In Judaism it is customary to bless God numerous times each day. These prayers begin with the words, “Blessed are you, oh Lord our God, King of the universe.” On Yom Kippur (Day of Atonement) and other fast days, God is addressed as King in a prayer which repeatedly references His kingship. It is a prayer of repentance and petition. This beautiful prayer and song are called “Avinu Malkeinu “(“Our Father, our King”). You can find the text of this prayer at https://www.myjewishlearning.com/article/text-of-avinu-malkeinu/
In the time of Jesus (Yeshua), the people prayed for deliverance from the Romans. According to David Flusser, a renowned Second Temple period expert, “…people in general believed that when the Kingdom of God came, Israel would be freed from the yoke of Rome.” Jesus’ disciples sat under His teaching and heard Him say much about the Kingdom of Heaven, yet clearly, they also expected Jesus to free Israel from Roman oppression. After the resurrection, they plainly asked Him, “Therefore, when they had come together, they asked Him, saying, ‘Lord, will You at this time restore the kingdom to Israel?” (Acts 1:6).
Flusser also states that:
“For Jesus and the rabbis, the kingdom of God is both present and future…According to rabbinical Judaism the kingdom of heaven means that the one and only God presently rules de jure, but in the eschatological future the kingdom of God [will] be revealed to all the inhabitants of the world de facto. There should be no doubt that both for rabbinical Judaism and for Jesus the kingdom of heaven is a present reality (Luke 11:20–21, Exod. 25:8 and the Aramaic Targumim). The sages taught that there may even be individuals who are already living, so to speak, in the kingdom of heaven, if they take upon themselves the ‘yoke of the kingdom of heaven.’”
To take on the yoke of heaven means to live according to the rules of God’s Kingdom. In Jewish thinking it refers to practicing our faith according to the revealed will of God in the Torah and Tanakh (Gen.–Mal.). As Christians we would add the Writings of the Apostles (NT).
In Jesus’ references to the Kingdom of God and the Kingdom of Heaven, both the here and now and the future are referenced, something which has led to much confusion. Is He talking about now or the future? The answer is “yes.”
Jesus showed through His life and actions the way the Kingdom of God should operate. Remember the phrase from the Lord’s Prayer, “Your kingdom come, Your will be done on earth as it is in heaven.” This marries both thoughts in one sentence. He healed people and delivered the oppressed and told them that this was evidence that the Kingdom of God was here. “But if I cast out demons with the finger of God, surely the kingdom of God has come upon you” (Luke 11:20).
Jesus told His followers that the Kingdom of God had great value and should be searched for like a person searching for a lost coin. It was so valuable that everything else should be given up to obtain it (the parable of hidden treasure and the parable of the pearl; see Matthew 13).
Jesus referred to the Kingdom of God in the parables of the leaven and the mustard seed. Both show growth. The mustard seed, a very small seed, grows into a bush large enough to house birds. Leaven causes the dough to expand. When we consider the small band of Jesus’ disciples and the proliferation of Jesus followers today, there has been a growth in the Kingdom.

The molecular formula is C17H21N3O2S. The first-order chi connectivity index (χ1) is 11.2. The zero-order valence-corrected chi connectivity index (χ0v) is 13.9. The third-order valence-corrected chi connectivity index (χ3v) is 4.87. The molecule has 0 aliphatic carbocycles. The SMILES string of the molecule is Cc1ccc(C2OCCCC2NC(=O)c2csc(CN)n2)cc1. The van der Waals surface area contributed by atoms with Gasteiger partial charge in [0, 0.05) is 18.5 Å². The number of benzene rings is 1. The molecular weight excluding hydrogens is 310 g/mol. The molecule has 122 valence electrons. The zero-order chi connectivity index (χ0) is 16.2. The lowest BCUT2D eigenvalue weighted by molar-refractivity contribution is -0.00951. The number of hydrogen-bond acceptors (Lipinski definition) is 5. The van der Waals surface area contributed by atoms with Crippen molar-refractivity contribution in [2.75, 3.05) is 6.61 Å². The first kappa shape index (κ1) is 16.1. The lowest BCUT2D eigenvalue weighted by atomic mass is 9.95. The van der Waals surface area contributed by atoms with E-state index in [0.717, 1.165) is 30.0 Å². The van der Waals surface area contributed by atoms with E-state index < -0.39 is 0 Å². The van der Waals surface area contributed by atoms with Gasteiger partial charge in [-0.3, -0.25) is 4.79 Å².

There are benefits to being part of God’s Kingdom. “But seek first the kingdom of God and His righteousness, and all these things shall be added to you” (Matt. 6:33). What are the things that will be added? This verse is preceded by Jesus’ teaching on our attitude toward treasure and riches, and we are told not to store up treasures. The next verses are hard to understand unless you know Hebrew sayings. In Hebraic thought, someone with a good eye is generous, and someone with a bad eye is stingy. This is followed by an admonition not to worry about food, drink and clothing. We can sum this up easily by saying, “Trust God, share your wealth generously, and don’t worry.” Matthew 6:25–32 clearly states that our God, our King, knows that we need these things. Just as He provides for the birds of the air, He will provide for us.
Throughout the Scripture there is a theme of blessing for those who seek God and live in the way He has ordained. Similarly, there are negative consequences for those who choose to rebel against Him.
I started this teaching letter by referencing the situation of the world today. Even though we live in a fallen world and are subject to leaders who do not follow God or His ways, we also live as citizens of the Kingdom of Heaven. Although things could get more difficult in the natural realm, we have the assurance of knowing that God is still on the throne. I can hear His voice through the Scripture, “Seek first the kingdom of God and His righteousness…” Spend time with Him, trust Him, choose to live His way, and we can rest in the knowledge that He will watch over us, just as He does the sparrows.
Flusser, David. The Sage from Galilee: Rediscovering Jesus’ Genius. Grand Rapids: Eerdmans, 2007.
My Jewish Learning. “Text of Avinu Malkeinu.” Accessed July 2021.
Tverberg, Lois, and Ann Spangler. Sitting at the Feet of Rabbi Jesus. Grand Rapids: Zondervan, 2009.
Young, Brad. Jesus the Jewish Theologian. Grand Rapids: Baker Academic, 1995.